My good friend Gerry McIver has died and I will miss him beyond measure. He was 81 years of age and had been ill for some time. He will be remembered by many for the role he played in the Hillsborough Justice Campaign and his was usually the first face people saw when they came into the HJC shop.
He wasn’t at Hillsborough nor did he lose anyone in the disaster. However, Gerry felt passionately about the injustice, lies and cover up that those involved had endured. He committed the last eighteen years of his life to actively working towards righting the wrongs of Hillsborough and, without Gerry, the HJC would have been unable to grow and sustain its campaign over so many years.
It was Gerry who opened the shop every working day, as well as weekends and evenings, when Liverpool F.C. played home and his commitment in running the shop provided us with valuable funds to maintain our campaign. He organised the shop with military precision and commanded a respect from all – more than that, though, his presence at quiet times throughout the week enabled many to benefit from quality time with him. Many who came through the door were survivors of the disaster and Gerry provided a listening ear and, more practically, encouraged a lot of them to accept help from the HJC for their trauma.
He was very much part and parcel of the community in Anfield as he also lived in the area. Gerry’s work with the campaign epitomised the hard work that went on behind the scenes over many years… we all relied on Gerry. He made things happen, yet never sought recognition for what he did. This was the measure of the man. Like all of us involved, he wanted the end of Hillsborough to be the establishment of truth and justice. However, he was wise enough to realise that the means to that end were equally as important. For that reason, he approached everyone with respect and sought to play his part in the here and now to improve the quality of their life.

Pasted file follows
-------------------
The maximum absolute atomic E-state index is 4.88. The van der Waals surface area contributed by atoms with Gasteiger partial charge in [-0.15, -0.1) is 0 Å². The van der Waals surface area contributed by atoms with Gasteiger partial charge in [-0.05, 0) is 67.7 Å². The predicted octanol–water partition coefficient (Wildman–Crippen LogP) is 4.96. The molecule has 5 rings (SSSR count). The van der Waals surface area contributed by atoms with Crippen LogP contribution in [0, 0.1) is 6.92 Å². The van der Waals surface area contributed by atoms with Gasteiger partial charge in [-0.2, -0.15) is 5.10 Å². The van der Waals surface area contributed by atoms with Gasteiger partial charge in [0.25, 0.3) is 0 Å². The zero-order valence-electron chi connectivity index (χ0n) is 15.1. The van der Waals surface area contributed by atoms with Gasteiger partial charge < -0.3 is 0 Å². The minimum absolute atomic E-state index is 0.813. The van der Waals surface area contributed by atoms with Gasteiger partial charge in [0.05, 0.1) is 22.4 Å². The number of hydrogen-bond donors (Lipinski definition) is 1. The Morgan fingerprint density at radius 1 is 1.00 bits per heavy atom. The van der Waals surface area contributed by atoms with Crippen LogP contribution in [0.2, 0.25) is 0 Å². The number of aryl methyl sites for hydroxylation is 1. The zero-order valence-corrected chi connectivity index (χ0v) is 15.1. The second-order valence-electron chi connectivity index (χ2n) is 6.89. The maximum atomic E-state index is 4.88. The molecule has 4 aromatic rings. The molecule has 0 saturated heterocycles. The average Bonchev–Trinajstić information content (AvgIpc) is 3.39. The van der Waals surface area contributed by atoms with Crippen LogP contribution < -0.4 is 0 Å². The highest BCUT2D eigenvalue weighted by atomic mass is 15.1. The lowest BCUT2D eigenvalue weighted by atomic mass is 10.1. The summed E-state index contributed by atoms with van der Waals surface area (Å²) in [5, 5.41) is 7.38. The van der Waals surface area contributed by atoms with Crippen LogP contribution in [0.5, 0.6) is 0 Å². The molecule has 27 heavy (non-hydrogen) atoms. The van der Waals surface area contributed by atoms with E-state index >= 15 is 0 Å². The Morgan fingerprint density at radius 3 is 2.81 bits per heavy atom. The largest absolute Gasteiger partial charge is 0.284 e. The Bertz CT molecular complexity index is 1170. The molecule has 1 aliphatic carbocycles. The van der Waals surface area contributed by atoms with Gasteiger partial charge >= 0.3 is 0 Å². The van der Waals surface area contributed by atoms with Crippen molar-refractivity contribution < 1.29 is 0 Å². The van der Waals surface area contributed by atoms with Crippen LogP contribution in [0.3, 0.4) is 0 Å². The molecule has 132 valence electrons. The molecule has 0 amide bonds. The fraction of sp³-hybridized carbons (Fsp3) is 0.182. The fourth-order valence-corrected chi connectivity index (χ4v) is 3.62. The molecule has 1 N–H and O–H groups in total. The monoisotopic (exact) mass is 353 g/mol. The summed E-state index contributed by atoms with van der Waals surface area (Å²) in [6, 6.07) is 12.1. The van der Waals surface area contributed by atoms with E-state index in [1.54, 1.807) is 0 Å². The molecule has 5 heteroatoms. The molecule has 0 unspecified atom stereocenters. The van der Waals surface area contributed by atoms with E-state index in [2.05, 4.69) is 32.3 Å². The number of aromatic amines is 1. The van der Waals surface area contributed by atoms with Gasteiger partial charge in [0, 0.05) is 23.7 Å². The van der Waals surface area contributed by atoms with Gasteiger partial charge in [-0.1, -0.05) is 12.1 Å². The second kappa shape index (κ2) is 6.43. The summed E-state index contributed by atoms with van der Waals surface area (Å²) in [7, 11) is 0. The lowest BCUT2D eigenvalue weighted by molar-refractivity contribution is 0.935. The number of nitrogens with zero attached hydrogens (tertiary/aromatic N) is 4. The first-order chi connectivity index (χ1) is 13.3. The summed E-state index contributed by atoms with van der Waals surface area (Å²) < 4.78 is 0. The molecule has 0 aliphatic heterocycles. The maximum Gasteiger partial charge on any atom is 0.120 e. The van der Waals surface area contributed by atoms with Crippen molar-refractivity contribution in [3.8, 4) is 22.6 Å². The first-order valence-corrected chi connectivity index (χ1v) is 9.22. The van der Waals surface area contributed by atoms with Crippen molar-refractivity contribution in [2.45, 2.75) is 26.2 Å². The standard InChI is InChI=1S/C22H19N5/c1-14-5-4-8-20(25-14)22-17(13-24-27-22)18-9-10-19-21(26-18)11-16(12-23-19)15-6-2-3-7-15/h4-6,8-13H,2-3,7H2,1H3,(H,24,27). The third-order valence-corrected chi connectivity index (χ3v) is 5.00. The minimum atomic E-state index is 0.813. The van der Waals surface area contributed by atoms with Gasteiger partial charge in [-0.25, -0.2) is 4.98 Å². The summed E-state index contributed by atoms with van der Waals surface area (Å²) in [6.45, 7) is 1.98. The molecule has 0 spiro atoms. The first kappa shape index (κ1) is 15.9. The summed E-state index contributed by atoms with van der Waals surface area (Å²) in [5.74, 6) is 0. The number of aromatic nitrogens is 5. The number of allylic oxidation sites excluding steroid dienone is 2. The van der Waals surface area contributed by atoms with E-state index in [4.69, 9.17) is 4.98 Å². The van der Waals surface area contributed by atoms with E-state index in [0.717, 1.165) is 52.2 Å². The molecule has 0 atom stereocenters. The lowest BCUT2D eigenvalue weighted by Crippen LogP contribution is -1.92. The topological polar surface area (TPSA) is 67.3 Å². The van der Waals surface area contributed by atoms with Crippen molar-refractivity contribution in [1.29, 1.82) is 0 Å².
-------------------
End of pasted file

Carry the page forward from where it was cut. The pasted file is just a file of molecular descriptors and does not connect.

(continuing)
Gerry really did make that difference. I only knew him through the campaign, but in him I found a kindred spirit with a similar moral compass who believed in the fundamental goodness in people. He recounted many stories to me of his life over the years – probably the most traumatic being the death of his mother, Alice, when a shelter in Durning Road took a direct hit during World War II. She was just 39 years of age and Gerry was just a small boy… his mother died protecting Gerry and his brother and sister and could only be identified by her jewellery. He was never maudlin about that life-altering event, calling it fate as his mother had swapped places with someone else. Instead, he would relate tales of his new life in Wales – where he was evacuated to – which led to a lifelong love of that country.
Perhaps this tragic loss, at such a tender age, actually led to his caring and generous nature, enabling him to place a value on life that most of us only learn at a much later age. Of course, no one is left unscathed by such tragedy and Gerry found an outlet for his emotions through writing poetry – his many poems highlighted his love of nature and of people. Those of us fortunate enough to have been the subject of one of his poems will undoubtedly find his words now have a deeper resonance. Above all else, though, Gerry was a family man who loved not only his flesh and blood, but also many others and he was always generous with his time, skills and commitment.
The many comments and outpouring of love and loss since Gerry’s death – by so many people – highlight the old adage of what goes around comes around. What finer tribute to this man than he is remembered with love and affection. It is the only recognition he would want to accept.
RIP my lovely friend.
Gerry McIver (1935-2016)
Pic courtesy Mirrorpix